Suitable arylene radicals are phenylene radicals. Suitable cycloalkylene radicals are, for example, cyclohexylene radicals. Suitable hetero-atoms are O, S, NX1, CO or P. Preferably, 0 to 2 of these radicals or hetero-atoms are present.

Particularly preferred compounds of the formula I are those of the formula

R'--Z'                                                     (II)

wherein

R' represents C10 -C20 -alkyl and

Z' represents NH2, NH(CH2)3 --NH2 or, preferably, OH.

The compounds R-Z are preferably insoluble in water.

Suitable compounds of the formula I are: cetyl alcohol, lauryl alcohol, stearyl alcohol, oleyl alcohol, abietyl alcohol, hydrobietyl alcohol, nonylphenol, benzyl alcohol, cyclohexanol, ethylene glycol monolauryl ether, oleic acid glycol mono-ester, 2-hydroxy-ethyl-oleic acid amide, glycerol monolaurate or dilaurate, abietylamine, stearylamine, oleylamine, hydroabietylamine, benzylamine, cyclohexylamine, N-stearyl-propylene-1,3-diamine, N-tallowalkyl-propylene-1,3-diamine, N-cyclohexyl-propylene-1,3-diamine, oleic acid and stearic acid.

The water-insoluble types of the formula I are preferably employed in the form of their aqueous dispersions, which are prepared using customary nonionic or anionic dispersing agents.

Finally, a particular variant of the process according to the invention is that the compounds of the formula I are in the form of those modified water-insoluble derivatives which, under the conditions under which the abovementioned aqueous mixtures are worked up, split, under the influence of acids or alkali, into the (free) compounds of the formula I.

Such hydrolysable derivatives of the compounds of the formula I are described, for example, in Claims 3-10 of British patent specification No. 1,368,385. The saponifiable carboxylic acid esters and sulphuric acid esters are preferred.

Examples which may be mentioned are: the sulphuric acid half-ester of coconut fatty alcohol, succinic acid mono-(2-ethylhexyl) ester, sulphosuccinic acid di-(2-ethylhexyl) ester, 4-sulphophthalic acid di-(2-ethylhexyl) ester, sulphuric acid mono-(β-undecylsulphonylamino)-ethyl ester, lauric acid β-sulphoethyl ester, oleic acid β-sulphoethyl ester, oleic acid polyglycol ester with 8 ethylene oxide, dimethylbenzylammoniumacetic acid hexadecyl ester and N-hexadecyl-N'-dimethyl-amidinium methosulphate.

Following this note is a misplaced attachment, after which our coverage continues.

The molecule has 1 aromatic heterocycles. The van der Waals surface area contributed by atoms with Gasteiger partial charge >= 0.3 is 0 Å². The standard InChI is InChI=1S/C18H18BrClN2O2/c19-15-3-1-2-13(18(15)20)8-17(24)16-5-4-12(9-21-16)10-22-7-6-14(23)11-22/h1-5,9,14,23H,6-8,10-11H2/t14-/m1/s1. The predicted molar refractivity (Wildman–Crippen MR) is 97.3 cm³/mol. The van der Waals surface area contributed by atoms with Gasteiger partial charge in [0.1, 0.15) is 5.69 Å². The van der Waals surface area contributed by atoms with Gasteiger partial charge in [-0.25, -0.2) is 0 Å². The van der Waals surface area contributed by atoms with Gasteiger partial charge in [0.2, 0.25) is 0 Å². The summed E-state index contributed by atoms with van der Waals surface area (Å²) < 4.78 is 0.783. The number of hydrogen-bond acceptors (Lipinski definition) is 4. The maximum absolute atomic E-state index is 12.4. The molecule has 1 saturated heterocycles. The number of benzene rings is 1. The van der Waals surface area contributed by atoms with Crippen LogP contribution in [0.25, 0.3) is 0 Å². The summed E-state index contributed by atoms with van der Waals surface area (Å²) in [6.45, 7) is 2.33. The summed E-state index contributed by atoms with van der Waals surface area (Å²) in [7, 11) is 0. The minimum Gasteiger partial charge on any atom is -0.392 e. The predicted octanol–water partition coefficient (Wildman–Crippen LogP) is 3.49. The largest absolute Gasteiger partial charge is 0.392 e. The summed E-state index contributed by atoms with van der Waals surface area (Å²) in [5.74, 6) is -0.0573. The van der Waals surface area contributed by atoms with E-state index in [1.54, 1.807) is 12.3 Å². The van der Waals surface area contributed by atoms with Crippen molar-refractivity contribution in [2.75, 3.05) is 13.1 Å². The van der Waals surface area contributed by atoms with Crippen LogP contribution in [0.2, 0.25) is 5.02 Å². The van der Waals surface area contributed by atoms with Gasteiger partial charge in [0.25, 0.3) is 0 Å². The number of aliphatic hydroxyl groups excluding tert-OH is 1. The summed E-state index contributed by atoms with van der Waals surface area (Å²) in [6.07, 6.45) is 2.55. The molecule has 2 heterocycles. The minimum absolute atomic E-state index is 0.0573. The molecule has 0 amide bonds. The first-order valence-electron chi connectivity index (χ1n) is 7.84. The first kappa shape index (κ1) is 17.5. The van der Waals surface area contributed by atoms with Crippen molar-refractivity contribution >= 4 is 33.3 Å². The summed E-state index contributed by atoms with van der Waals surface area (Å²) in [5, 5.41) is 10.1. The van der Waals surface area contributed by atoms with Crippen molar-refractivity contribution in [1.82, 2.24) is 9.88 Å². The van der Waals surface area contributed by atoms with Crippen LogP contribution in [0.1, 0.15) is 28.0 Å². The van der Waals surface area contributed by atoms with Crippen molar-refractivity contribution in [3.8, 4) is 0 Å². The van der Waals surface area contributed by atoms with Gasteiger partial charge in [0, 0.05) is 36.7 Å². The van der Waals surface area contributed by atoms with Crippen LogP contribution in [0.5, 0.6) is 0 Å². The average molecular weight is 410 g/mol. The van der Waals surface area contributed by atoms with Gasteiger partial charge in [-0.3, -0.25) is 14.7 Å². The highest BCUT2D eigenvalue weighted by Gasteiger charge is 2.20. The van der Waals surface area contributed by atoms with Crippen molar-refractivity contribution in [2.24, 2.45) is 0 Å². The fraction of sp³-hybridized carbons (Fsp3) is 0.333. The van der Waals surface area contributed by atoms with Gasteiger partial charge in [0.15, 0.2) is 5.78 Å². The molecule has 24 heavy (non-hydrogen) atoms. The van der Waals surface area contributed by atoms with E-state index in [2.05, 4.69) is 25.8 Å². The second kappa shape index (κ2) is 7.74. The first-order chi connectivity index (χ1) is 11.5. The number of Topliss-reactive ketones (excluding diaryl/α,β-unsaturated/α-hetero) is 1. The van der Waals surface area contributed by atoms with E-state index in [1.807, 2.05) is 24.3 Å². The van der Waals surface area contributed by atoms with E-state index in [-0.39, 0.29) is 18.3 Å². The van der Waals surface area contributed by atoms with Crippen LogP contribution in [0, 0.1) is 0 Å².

Splitting off this compound is effected with customary dilute inorganic or organic acids or with dilute alkalis at elevated temperatures (again compare the Patent Specification cited above).

The compounds of the formula I and their modified derivatives are generally employed in amounts of 0.1 to 50, and preferably 1-10,%, relative to the pure dyestuff.

Aqueous press cakes, such as are customarily obtained during manufacture, or aqueous dyestuff dispersions ground on customary wet comminuting units, preferably high-speed stirred ball mills, can preferably be used as the aqueous dispersions of dyestuffs which are employed in the process according to the invention.

In addition to the additives according to the invention, customary auxiliaries, such as anionic, nonionic or cationic surface-active agents, can also be added to the dyestuff dispersions.

It is also possible already to add these surface-active agents, and the compounds I, or their saponifiable derivatives, during the preparation of the dyestuffs. The splitting of the saponifiable derivatives can also be effected during or after the preparation of the dyestuffs.

The aqueous dispersions provided with the additives are worked up according to a customary method, for example by filtering (with and without rinsing), drying (for example in a drying cabinet or by drum drying, spray drying or freeze-drying) and optionally grinding. However, it is also possible to dry the aqueous dispersions without filtering and optionally to grind them.

Formulations of azo dyestuffs are particularly advantageously prepared by adding the compounds I, or their derivatives which can be split, to the solution of the coupling component, combining the latter, optionally after precipitation by adding acid, with a diazonium salt solution and isolating the dyestuff.

Suitable dystuffs for the preparation of the formulations according to the invention are disperse dyestuffs of very diverse categories of dyestuffs and brighteners and above all compounds of the azo and anthraquinone series. Particularly preferred dyestuffs are dyestuffs which sublime in the range of 160-220 C., such as those customarily used in transfer printing (compare, for example, British patent specification No. 1,221,126).